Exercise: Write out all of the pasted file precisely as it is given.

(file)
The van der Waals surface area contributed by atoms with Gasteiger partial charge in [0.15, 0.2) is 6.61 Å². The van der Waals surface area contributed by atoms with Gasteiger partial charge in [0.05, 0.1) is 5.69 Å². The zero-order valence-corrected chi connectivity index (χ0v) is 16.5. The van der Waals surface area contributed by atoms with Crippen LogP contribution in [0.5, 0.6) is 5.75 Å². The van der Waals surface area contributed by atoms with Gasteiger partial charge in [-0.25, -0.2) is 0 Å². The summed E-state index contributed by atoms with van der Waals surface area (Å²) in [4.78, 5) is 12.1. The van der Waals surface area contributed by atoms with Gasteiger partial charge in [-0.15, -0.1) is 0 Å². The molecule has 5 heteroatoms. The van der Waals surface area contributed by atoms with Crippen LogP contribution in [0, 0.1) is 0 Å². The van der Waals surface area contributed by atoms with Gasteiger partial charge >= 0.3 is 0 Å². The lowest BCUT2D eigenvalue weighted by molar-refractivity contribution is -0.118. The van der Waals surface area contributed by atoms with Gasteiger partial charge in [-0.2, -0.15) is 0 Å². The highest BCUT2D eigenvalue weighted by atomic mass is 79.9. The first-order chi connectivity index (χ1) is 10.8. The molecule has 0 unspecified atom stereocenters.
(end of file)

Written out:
The van der Waals surface area contributed by atoms with Gasteiger partial charge in [0.15, 0.2) is 6.61 Å². The van der Waals surface area contributed by atoms with Gasteiger partial charge in [0.05, 0.1) is 5.69 Å². The zero-order valence-corrected chi connectivity index (χ0v) is 16.5. The van der Waals surface area contributed by atoms with Crippen LogP contribution in [0.5, 0.6) is 5.75 Å². The van der Waals surface area contributed by atoms with Gasteiger partial charge in [-0.25, -0.2) is 0 Å². The summed E-state index contributed by atoms with van der Waals surface area (Å²) in [4.78, 5) is 12.1. The van der Waals surface area contributed by atoms with Gasteiger partial charge in [-0.15, -0.1) is 0 Å². The molecule has 5 heteroatoms. The van der Waals surface area contributed by atoms with Crippen LogP contribution in [0, 0.1) is 0 Å². The van der Waals surface area contributed by atoms with Gasteiger partial charge >= 0.3 is 0 Å². The lowest BCUT2D eigenvalue weighted by molar-refractivity contribution is -0.118. The van der Waals surface area contributed by atoms with Gasteiger partial charge in [-0.2, -0.15) is 0 Å². The highest BCUT2D eigenvalue weighted by atomic mass is 79.9. The first-order chi connectivity index (χ1) is 10.8. The molecule has 0 unspecified atom stereocenters.